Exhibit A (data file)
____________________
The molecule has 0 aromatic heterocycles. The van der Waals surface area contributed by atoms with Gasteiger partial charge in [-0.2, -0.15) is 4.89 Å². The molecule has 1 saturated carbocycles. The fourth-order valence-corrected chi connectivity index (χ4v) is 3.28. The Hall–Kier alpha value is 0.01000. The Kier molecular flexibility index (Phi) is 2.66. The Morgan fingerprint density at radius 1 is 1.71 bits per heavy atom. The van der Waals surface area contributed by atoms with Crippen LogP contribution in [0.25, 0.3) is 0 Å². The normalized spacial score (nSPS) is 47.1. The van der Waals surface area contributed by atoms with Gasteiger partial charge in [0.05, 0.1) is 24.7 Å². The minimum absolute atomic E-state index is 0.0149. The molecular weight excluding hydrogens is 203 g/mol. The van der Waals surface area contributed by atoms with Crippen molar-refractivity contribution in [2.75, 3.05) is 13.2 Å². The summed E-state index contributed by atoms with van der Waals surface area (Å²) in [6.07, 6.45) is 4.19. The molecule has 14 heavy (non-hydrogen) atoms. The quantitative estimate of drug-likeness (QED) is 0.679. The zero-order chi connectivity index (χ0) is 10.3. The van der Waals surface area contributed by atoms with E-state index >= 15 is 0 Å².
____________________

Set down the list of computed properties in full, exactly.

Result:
The molecule has 0 aromatic heterocycles. The van der Waals surface area contributed by atoms with Gasteiger partial charge in [-0.2, -0.15) is 4.89 Å². The molecule has 1 saturated carbocycles. The fourth-order valence-corrected chi connectivity index (χ4v) is 3.28. The Hall–Kier alpha value is 0.01000. The Kier molecular flexibility index (Phi) is 2.66. The Morgan fingerprint density at radius 1 is 1.71 bits per heavy atom. The van der Waals surface area contributed by atoms with Crippen LogP contribution in [0.25, 0.3) is 0 Å². The normalized spacial score (nSPS) is 47.1. The van der Waals surface area contributed by atoms with Gasteiger partial charge in [0.05, 0.1) is 24.7 Å². The minimum absolute atomic E-state index is 0.0149. The molecular weight excluding hydrogens is 203 g/mol. The van der Waals surface area contributed by atoms with Crippen molar-refractivity contribution in [2.75, 3.05) is 13.2 Å². The summed E-state index contributed by atoms with van der Waals surface area (Å²) in [6.07, 6.45) is 4.19. The molecule has 14 heavy (non-hydrogen) atoms. The quantitative estimate of drug-likeness (QED) is 0.679. The zero-order chi connectivity index (χ0) is 10.3. The van der Waals surface area contributed by atoms with E-state index >= 15 is 0 Å².